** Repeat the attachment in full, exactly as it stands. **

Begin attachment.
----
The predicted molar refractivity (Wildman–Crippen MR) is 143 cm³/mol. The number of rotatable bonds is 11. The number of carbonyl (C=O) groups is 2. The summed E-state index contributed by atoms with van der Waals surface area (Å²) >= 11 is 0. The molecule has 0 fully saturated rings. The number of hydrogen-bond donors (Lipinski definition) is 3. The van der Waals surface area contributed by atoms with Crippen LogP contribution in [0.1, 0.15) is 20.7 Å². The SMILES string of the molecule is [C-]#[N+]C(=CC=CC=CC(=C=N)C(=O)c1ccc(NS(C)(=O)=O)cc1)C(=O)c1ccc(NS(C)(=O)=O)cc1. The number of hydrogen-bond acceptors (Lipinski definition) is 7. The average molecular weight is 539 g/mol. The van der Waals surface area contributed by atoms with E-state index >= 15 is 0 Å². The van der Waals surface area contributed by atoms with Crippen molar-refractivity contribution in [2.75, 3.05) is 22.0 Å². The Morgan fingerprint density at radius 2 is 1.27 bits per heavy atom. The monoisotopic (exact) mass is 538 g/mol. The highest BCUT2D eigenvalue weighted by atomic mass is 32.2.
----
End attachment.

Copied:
The predicted molar refractivity (Wildman–Crippen MR) is 143 cm³/mol. The number of rotatable bonds is 11. The number of carbonyl (C=O) groups is 2. The summed E-state index contributed by atoms with van der Waals surface area (Å²) >= 11 is 0. The molecule has 0 fully saturated rings. The number of hydrogen-bond donors (Lipinski definition) is 3. The van der Waals surface area contributed by atoms with Crippen LogP contribution in [0.1, 0.15) is 20.7 Å². The SMILES string of the molecule is [C-]#[N+]C(=CC=CC=CC(=C=N)C(=O)c1ccc(NS(C)(=O)=O)cc1)C(=O)c1ccc(NS(C)(=O)=O)cc1. The number of hydrogen-bond acceptors (Lipinski definition) is 7. The average molecular weight is 539 g/mol. The van der Waals surface area contributed by atoms with E-state index >= 15 is 0 Å². The van der Waals surface area contributed by atoms with Crippen molar-refractivity contribution in [2.75, 3.05) is 22.0 Å². The Morgan fingerprint density at radius 2 is 1.27 bits per heavy atom. The monoisotopic (exact) mass is 538 g/mol. The highest BCUT2D eigenvalue weighted by atomic mass is 32.2.